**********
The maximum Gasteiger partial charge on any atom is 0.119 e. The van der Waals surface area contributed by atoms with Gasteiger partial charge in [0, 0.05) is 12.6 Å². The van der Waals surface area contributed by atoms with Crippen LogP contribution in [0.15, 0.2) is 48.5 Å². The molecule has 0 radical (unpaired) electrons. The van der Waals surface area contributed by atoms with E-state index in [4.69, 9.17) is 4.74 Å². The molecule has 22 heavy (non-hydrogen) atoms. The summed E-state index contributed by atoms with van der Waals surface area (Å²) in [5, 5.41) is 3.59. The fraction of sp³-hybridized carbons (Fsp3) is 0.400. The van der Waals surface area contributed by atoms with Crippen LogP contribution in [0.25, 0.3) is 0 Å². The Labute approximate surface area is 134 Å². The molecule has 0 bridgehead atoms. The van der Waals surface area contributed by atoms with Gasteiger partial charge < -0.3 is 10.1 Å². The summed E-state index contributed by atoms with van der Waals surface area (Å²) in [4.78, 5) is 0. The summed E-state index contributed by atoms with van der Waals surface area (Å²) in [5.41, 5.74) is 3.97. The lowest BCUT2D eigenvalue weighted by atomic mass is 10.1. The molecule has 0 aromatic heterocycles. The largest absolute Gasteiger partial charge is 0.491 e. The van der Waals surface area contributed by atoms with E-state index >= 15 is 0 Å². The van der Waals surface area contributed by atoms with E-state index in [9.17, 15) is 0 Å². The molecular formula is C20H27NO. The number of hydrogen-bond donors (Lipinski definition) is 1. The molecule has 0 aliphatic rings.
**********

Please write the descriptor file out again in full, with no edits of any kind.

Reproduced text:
The maximum Gasteiger partial charge on any atom is 0.119 e. The van der Waals surface area contributed by atoms with Gasteiger partial charge in [0, 0.05) is 12.6 Å². The van der Waals surface area contributed by atoms with Crippen LogP contribution in [0.15, 0.2) is 48.5 Å². The molecule has 0 radical (unpaired) electrons. The van der Waals surface area contributed by atoms with E-state index in [4.69, 9.17) is 4.74 Å². The molecule has 22 heavy (non-hydrogen) atoms. The summed E-state index contributed by atoms with van der Waals surface area (Å²) in [5, 5.41) is 3.59. The fraction of sp³-hybridized carbons (Fsp3) is 0.400. The van der Waals surface area contributed by atoms with Crippen LogP contribution in [0.25, 0.3) is 0 Å². The Labute approximate surface area is 134 Å². The molecule has 0 bridgehead atoms. The van der Waals surface area contributed by atoms with Gasteiger partial charge < -0.3 is 10.1 Å². The summed E-state index contributed by atoms with van der Waals surface area (Å²) in [4.78, 5) is 0. The summed E-state index contributed by atoms with van der Waals surface area (Å²) in [5.41, 5.74) is 3.97. The lowest BCUT2D eigenvalue weighted by atomic mass is 10.1. The molecule has 0 aromatic heterocycles. The largest absolute Gasteiger partial charge is 0.491 e. The van der Waals surface area contributed by atoms with E-state index >= 15 is 0 Å². The van der Waals surface area contributed by atoms with E-state index in [9.17, 15) is 0 Å². The molecular formula is C20H27NO. The number of hydrogen-bond donors (Lipinski definition) is 1. The molecule has 0 aliphatic rings.